Bonus Joules: Gods of Energy
Gods of Energy
(In which Chapter Bonus Joules explores how our current image of the nature of energy came to rule human consciousness and who made the rules.)
Bonus Joules asks the Minister of Energy the Big Scientific Question
Chapter 4 No 1 Gods of Energy
Blog Dave McArthur published 5 May Feb 2006
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Hope. Where do you and I find hope? It’s a good question to ask as we sit here in New Zealand in the growing dark and deepening chill of autumn eating chocolate eggs and bunnies to celebrate the arrival of spring in the Northern Hemisphere and Easter (from Eostre, the Teutonic goddess of dawn.) We don’t celebrate our own spring. Funny eh.
Maybe there is method in the madness. Maybe as we watch our deciduous trees strip for winter, as we pull our curtains early at night to hide the arrival of condensation on our windows and as we smell the dank wet of new cooled ground it is helpful to celebrate spring and fill our minds with images of hope. Maybe it promotes the production of hormones to keep our cells strong through the long cold dark nights ahead?
It is undeniable that this New Zealand celebration reflects a basic disconnect with our natural world. Religions work best when they are in close harmony with nature and it does seem we are out of tune with many of the major energy systems that sustain us. National statistics reveal the scale of our waste of precious fossil fuels, forests, soils, fresh water and clean air. Those of us who follow the full fasting rituals surrounding the northern spring will weaken ourselves for winter and fail to purge ourselves in spring. Our “universities” still religiously base their long vacations around Christmas even though they are right out of kilter with the crops we grow now.
Thirty-five years ago when I was a student there was some sense to this. Slaughtering our lambs for the European Christmas market was large operation requiring the casual labour of thousands of students. I spent four seasons in the gut houses of the “freezing works”. Since then our sheep stocks are much diminished and marketing strategies have altered so that employment in the slaughterhouses is no longer available for students in their long vacation. It is now not uncommon for them to jet off by the planeload to work overseas in the long break.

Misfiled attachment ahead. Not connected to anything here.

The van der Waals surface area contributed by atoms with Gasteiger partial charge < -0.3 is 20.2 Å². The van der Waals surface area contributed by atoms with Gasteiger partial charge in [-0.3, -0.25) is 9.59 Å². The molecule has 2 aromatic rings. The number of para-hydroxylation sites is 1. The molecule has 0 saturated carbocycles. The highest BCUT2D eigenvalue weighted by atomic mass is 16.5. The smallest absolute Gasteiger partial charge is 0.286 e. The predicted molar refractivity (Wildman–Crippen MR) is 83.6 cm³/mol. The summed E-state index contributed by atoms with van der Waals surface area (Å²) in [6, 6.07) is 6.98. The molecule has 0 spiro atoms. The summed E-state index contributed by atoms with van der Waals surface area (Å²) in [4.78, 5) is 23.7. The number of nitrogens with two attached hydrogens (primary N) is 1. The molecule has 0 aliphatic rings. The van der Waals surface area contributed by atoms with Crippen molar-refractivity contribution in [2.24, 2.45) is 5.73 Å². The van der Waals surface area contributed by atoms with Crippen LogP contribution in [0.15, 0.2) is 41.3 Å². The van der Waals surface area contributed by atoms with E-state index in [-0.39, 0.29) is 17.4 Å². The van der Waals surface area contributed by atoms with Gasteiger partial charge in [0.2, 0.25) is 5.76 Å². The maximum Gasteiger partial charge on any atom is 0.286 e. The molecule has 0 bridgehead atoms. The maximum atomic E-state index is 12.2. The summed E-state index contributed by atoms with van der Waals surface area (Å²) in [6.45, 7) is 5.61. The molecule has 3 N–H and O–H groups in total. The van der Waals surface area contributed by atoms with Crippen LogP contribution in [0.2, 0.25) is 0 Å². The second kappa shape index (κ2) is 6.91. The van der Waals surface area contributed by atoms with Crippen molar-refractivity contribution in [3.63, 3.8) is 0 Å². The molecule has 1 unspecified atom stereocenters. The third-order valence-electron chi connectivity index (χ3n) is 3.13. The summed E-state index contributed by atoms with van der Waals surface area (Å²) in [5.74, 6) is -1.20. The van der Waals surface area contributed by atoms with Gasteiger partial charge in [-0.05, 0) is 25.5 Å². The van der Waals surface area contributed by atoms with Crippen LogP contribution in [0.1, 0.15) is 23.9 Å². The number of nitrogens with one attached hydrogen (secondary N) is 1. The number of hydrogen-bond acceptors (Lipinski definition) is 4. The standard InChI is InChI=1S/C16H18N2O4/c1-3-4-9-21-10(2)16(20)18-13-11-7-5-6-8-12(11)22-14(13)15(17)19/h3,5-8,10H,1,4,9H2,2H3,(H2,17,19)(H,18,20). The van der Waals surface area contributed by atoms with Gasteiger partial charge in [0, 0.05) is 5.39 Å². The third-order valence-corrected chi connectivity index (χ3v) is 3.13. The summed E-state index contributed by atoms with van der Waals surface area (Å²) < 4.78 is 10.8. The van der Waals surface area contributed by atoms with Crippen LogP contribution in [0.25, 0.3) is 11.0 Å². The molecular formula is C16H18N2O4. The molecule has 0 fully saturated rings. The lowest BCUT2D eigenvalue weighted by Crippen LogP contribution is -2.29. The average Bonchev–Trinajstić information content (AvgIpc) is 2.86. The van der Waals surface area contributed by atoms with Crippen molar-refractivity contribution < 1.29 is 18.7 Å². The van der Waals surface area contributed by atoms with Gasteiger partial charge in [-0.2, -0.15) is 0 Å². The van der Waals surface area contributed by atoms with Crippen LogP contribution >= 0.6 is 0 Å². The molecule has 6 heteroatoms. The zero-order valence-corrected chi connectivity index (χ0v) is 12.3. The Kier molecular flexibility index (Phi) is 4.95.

Meanwhile fruit crops have replaced the sheep and they require harvesting after the students are back at university. So now we bring in planeloads of people from overseas to do the work. This is a needless waste of precious resources such as oil. It is also a great loss to our culture as our young fail to be linked to the earth of this nation and to develop strong bonds with the people who till it. Then our politicians and academics wring their hands about the “youth drain” and wonder how to stop it. When I was young 50% of us lived in rural areas, now only 13% of us do.
Yes, there are good reasons why I wrote “university”. A common meaning of university that many in academia will subscribe to is:
Meaning #3: a large and diverse institution of higher learning created to educate for life and for a profession and to grant degrees
To quote from dictionary reference.com
The word university is from Latin universitas, "the whole," from universus, "combined into one."
These definitions prompt the question: Do we have any universities in New Zealand? The small example I have just given suggesting how the institutions are basically out of kilter with our seasons and culture suggests a basic disconnect, a lack of oneness. However I have greater reason to suspect they are dysfunctional, exclusive entities. They may not be the best source of hope and science.
Longer term readers of my blogs will know my accounts of how a Victoria based university Environmental Education guru blocked my attempts to promote discussion on potential the conflicts between our National Energy Efficiency Strategy and our Kyoto strategy and my proposals for resolving the confusion.
It is our universities that have put into our schools the Enviroschool’s programme teaching our children how to care for the balances of the environment that sustain us. In their rarefied world carbon is not an issue, the atmosphere is not fundamental and the massive all powerful PR industry does not exist. They have deliberately ignored these great issues and challenges to sustainability. Not much oneness and hope is manifest here.
It is our local universities that provided the shock troops of shiny Business Administration graduates employed by the likes of Arthur Andersen and Co, KPMG etc to do the grunt work demolishing the intelligence of our electricity and telecommunication systems. Last year I finally got to hear one of Victoria University’s economics gurus explain how they trained these people. It was a joke come true.
Back in the mid 1990s as we watched the antics of these graduates restructuring, Wellingtons City Bulk-electricity/telecommunications network (Capital Power) we meter readers used to sit around making jokes about them. If you didn’t joke you would weep helplessly, endlessly.